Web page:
If there was any law in the Green Zone, it was American. Military police pulled drivers over for speeding and drunk driving. When a shipment of office safes arrived, Halliburton prevented its American employees from lifting or delivering them until hand trucks and back braces had been sent to Baghdad. When one CPA staffer complained that she needed her safe—she said she was storing tens of thousands of dollars in her office toilet—Cole explained that Halliburton had to follow American occupational safety regulations.

Table of Contents

Map of the Green Zone



1 Versailles on the Tigris

2 A Deer in the Headlights
The Green Zone, Scene

3 You’re in Charge!
The Green Zone, Scene II

4 Control Freak
The Green Zone, Scene III

5 Who Are These People?

The Green Zone, Scene IV

6 We Need to Rethink This

The Green Zone, Scene V

7 Bring a Duffel Bag

The Green Zone, Scene VI

A Yearning for Old Times


9 Let This Be Over
The Green Zone, Scene VII

10 The Plan Unravels
The Green Zone, Scene VIII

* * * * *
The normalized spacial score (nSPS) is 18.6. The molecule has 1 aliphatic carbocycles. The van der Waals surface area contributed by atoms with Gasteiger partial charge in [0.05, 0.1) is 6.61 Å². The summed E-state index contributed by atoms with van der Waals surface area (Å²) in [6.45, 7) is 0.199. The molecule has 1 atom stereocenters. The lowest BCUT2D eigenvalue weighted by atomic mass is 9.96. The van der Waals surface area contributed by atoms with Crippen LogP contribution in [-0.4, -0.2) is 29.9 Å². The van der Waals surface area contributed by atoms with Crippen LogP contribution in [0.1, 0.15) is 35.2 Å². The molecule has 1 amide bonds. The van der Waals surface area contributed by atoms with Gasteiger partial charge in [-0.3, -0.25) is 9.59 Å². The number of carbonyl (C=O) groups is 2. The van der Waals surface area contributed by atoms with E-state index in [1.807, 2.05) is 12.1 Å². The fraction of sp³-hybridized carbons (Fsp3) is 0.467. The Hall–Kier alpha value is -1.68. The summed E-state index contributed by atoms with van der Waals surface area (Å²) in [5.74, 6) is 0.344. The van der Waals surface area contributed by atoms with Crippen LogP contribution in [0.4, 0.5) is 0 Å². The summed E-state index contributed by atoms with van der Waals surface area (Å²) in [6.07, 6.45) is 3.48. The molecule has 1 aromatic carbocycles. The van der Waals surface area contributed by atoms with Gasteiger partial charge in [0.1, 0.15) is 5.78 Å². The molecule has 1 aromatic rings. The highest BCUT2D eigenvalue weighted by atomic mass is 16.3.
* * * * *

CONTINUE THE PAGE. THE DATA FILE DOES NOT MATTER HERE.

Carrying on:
11 A Fool’s Errand
The Green Zone, Scene IX

12 We Cannot Continue Like This
The Green Zone, Scene X

13 Missed Opportunities
The Green Zone, Scene XI

14 Breaking the Rules
The Green Zone, Scene XII

15 Crazy, If Not Suicidal
The Green Zone, Scene XIII

16 Lot Left to Be Done




Rajiv Chandrasekaran|Author Q&A

About Rajiv Chandrasekaran

Rajiv Chandrasekaran - Imperial Life in the Emerald City

Photo © Fran Ramos-Sabugo Rodriguez

Rajiv Chandrasekaran, right, is a senior correspondent and associate editor at The Washington Post, where he has worked since 1994. He has been the newspaper’s bureau chief in Baghdad, Cairo, and Southeast Asia, and he has been covering Afghanistan off and on for a decade. Chandrasekaran is the author of Little America and Imperial Life in the Emerald City, which was named one of the 10 Best Books of 2007 by The New York Times.

Rajiv Chandrasekaran is available for select speaking engagements. To inquire about a possible appearance, please contact Penguin Random House Speakers Bureau at speakers@penguinrandomhouse.com or visit www.prhspeakers.com.